Although Thomas Jefferson was instrumental in founding a new nation, he was no newcomer to the American colonies. His ancestors on both his mother's and father's side came from England to North America nearly a century before Jefferson was born.
The Future President's Forebears
The founding father was a fourth-generation Virginian. His paternal great-grandfather Thomas settled in Henrico, Va., in the 1660s. His maternal great-grandfather, William Randolph, settled in Virginia a few years later. He established an estate consisting of thousands of acres and a reputation as a political leader.
Jefferson's paternal grandfather, also named Thomas, acquired about 1,500 acres in Osborne, Va., where Jefferson's father, Peter, made a home in the 1730s. He and his wife, Jane Randolph, later lived at Shadwell, a tobacco plantation they established nearby, which became Thomas Jefferson's birthplace.
Thomas Jefferson's Marriage
Jefferson married Martha Wayles Skelton on New Year's Day 1772. He was nearly 29 years old while his bride was 24. Both belonged to wealthy Virginia society, and both appreciated music and literature. By all accounts, they were also in love.
The newlyweds lived in one of the buildings on Jefferson's tobacco plantation while Monticello was under construction. When her father died, Martha inherited a wealth of land as well as around 100 slaves, all of which reverted to Jefferson. However, as her husband pursued his political career, Martha ran the household, oversaw the grounds and managed the slaves.
The couple's first child was born late in 1772, and they named her Martha after her mother. The Jeffersons would have five more children, which took a toll on the elder Martha's health. She died a few months after delivering their last child, Lucy.
Jefferson was overcome with grief and for several weeks, he isolated himself. He wrote his sister-in-law Elizabeth Epps that if it weren't for his responsibility to the children, he would not be able to continue on. By December, however, three months after his wife's death, he returned to public life at the Confederated Congress in Philadelphia.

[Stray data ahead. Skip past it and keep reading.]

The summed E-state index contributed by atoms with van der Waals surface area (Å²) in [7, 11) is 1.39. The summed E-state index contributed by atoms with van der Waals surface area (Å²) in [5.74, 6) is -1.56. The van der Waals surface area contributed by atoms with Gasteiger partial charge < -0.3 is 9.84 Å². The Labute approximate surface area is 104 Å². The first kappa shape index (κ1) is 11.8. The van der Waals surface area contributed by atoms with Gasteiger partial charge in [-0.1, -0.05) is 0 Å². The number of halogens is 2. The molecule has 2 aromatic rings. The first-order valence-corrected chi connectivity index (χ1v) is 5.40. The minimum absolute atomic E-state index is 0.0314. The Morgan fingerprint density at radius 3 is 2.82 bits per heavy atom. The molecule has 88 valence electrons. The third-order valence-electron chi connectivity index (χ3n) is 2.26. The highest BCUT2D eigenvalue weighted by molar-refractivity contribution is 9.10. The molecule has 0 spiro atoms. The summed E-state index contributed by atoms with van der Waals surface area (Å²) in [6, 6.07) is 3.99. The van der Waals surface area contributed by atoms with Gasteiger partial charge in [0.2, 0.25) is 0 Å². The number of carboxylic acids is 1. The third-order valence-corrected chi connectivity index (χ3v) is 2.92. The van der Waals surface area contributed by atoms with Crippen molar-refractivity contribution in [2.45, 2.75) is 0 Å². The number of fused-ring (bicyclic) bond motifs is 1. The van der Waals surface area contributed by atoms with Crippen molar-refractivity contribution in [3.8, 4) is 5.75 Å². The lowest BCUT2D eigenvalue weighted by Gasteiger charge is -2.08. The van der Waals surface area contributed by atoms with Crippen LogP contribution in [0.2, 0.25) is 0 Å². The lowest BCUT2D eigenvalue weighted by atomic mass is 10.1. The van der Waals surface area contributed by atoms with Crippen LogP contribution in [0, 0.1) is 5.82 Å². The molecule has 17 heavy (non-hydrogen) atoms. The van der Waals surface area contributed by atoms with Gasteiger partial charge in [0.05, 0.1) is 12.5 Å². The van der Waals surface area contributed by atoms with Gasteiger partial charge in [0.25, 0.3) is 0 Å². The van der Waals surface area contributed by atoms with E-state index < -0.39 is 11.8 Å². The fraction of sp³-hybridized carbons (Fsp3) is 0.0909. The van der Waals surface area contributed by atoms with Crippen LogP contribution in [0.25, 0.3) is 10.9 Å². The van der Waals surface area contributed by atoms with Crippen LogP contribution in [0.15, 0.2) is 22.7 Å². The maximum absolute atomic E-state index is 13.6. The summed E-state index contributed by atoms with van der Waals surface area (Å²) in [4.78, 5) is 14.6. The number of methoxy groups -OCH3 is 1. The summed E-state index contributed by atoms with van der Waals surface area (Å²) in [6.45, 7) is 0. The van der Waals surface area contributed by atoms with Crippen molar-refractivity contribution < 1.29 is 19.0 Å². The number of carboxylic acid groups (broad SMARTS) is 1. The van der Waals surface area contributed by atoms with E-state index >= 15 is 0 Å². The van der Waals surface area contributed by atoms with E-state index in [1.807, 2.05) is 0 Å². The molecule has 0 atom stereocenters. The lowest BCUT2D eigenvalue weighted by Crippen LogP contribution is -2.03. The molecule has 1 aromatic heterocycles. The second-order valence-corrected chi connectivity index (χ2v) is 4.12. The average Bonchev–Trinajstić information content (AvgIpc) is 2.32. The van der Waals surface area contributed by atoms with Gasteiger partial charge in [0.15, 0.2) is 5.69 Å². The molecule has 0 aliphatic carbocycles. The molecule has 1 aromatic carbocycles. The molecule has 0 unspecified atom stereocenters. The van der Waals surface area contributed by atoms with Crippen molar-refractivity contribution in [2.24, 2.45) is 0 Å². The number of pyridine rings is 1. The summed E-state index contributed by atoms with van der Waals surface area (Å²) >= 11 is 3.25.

Thomas and Martha Jefferson's Children
Thomas and Martha had five daughters and a son. Of the six, only two would live to be adults: Martha, the first-born, and Mary, who went by Polly when she was young. The youngest child, Lucy, succumbed to whooping cough at the age of two. The other children did not survive past infancy.
When Jefferson went to Philadelphia, he brought young Martha along with him. She continued her schooling under the instruction of tutors while her father attended to congressional duties.
Two years later, when Jefferson went to France as an emissary and a U.S. ambassador, the 12-year-old Martha again accompanied her father. The younger daughter, Mary, was content to remain with her aunt and uncle, who had cared for her since her mother died. However, in 1787, her father sent for her and she made the journey overseas in the company of a Jefferson family slave, Sally Hemings.
Martha and Mary studied at Abbaye Royale de Panthemont, a well-respected convent school in Paris. Their father supported their studies and urged them to do well.
The Jeffersons returned to Monticello in 1789. Martha, an accomplished and worldly 17, soon married Thomas Mann Rudolph Jr. The couple gave Jefferson 11 grandchildren, and the Rudolph family lived at Monticello with for a time before his death.
In 1797, Mary wed her cousin and childhood companion, John Wayles Eppes. The two had one surviving son, Frances. Mary died in 1804, a few months after giving birth to daughter Maria, who would only survive for two years.
Thomas Jefferson and Sally Hemings
Although Jefferson never remarried after losing his wife, Martha Skelton, he took his slave, Sally Hemings, as his mistress when she was in her teens. Historians believe their affair began while they were in Paris and continued after returning to the U.S. Soon after coming home to Monticello, Hemings gave birth to her first child. Her seventh child was born in 1805.
Rumors of a secret relationship between Jefferson and Hemings circulated in the newspapers and political columns, but Jefferson largely ignored them. In spite of the rumors, he was elected to two terms as President of the United States.
Recently, historians identified Sally Hemings' bedroom in Monticello, which is adjacent to Jefferson's. Rather than keep it hidden, the Thomas Jefferson Foundation has made it a part of the official tour. Also, since Martha Jefferson had been long dead and Hemings was in a relationship with Jefferson when he was president, some have suggested that Hemings was the nation's third first lady.